**Home**tab from the ribbon. - Thirdly, click on the
**Conditional Formatting**drop-down menu under the**Styles**group. - Further, select the
**Highlight Cells Rules**, from there click on**Greater Than**.

- This will open the
**Greater Than**dialog. - Furthermore, select the cell which you want to compare by the condition greater than. So, we select cell
**F5**and the value of this cell is**100**.

- If you want to change the color of the highlighted cells, click on the drop-down menu shown in the picture below and select the color of the format as your preference. So, we select the
**Green Fill with Dark Green Text**.

- Finally, you will be able to see the color of the cells is now changed.
- Then, click the
**Ok**button.

- By using conditional formatting, it will only highlight the cells whose cells value are greater than
**100**.

**Read More:** **How to Use Conditional Formatting in Excel [Ultimate Guide]**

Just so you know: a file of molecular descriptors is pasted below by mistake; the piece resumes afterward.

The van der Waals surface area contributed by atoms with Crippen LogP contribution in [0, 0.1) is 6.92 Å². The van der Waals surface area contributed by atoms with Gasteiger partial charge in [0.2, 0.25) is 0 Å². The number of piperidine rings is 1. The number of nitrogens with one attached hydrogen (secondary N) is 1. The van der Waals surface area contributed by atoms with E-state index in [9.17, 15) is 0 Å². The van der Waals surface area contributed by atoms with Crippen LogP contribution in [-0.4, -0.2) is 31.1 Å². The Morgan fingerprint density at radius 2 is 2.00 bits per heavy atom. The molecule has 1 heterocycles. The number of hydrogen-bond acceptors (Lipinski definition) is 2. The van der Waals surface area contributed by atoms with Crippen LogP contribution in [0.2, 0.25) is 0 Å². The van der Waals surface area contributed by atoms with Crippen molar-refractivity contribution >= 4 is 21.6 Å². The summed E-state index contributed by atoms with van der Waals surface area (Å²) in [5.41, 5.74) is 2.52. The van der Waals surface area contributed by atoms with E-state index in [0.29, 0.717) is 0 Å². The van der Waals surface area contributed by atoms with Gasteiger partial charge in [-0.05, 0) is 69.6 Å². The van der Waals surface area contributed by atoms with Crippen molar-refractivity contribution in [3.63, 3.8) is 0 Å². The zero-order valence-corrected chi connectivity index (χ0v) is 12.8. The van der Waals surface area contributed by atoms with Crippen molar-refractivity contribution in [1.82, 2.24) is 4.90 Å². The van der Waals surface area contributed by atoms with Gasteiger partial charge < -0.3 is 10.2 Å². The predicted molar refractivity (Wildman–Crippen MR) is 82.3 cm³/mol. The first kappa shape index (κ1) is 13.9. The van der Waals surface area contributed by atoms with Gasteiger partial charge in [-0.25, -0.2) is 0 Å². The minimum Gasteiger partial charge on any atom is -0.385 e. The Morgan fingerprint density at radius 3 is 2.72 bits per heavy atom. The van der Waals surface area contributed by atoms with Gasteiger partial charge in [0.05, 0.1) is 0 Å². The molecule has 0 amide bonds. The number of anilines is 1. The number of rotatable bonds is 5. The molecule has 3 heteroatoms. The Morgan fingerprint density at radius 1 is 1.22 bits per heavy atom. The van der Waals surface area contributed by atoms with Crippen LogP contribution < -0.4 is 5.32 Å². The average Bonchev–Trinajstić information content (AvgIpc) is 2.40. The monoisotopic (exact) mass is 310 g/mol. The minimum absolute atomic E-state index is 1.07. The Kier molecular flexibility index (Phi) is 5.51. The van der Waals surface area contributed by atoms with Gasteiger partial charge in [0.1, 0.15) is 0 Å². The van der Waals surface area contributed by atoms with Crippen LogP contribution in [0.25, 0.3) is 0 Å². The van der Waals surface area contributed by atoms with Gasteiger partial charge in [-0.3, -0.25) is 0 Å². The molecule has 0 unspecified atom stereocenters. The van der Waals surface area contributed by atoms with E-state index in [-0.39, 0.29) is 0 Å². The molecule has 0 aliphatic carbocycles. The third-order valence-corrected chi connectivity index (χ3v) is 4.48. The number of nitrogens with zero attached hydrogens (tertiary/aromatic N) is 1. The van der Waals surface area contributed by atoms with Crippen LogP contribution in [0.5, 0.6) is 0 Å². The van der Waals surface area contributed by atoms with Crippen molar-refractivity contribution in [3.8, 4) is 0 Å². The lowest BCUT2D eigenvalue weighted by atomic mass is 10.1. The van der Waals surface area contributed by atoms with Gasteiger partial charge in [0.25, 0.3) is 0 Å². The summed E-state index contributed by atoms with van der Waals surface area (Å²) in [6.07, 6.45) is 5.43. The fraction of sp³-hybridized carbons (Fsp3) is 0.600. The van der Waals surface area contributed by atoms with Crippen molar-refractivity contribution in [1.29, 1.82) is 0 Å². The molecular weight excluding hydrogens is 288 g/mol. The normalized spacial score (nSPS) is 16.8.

**2. Apply Greater Than (‘>’) Operator with Conditional Formatting in Excel**

Using the greater than (‘**>**’) for comparison of two cells returns true if and only if the value on the left is greater than the value on the right, it will return false otherwise. Let’s demonstrate the procedure for using the greater than the operator in conditional formatting in excel.

**STEPS:**

- First, select the cell where you want to use the conditional formatting. So, we select cell range
**D5:D12**. - Second, go to the
**Home**tab on the ribbon. - Third, select
**New Rule**from the**Conditional Formatting**drop-down menu bar, under the**Styles**group on the ribbon.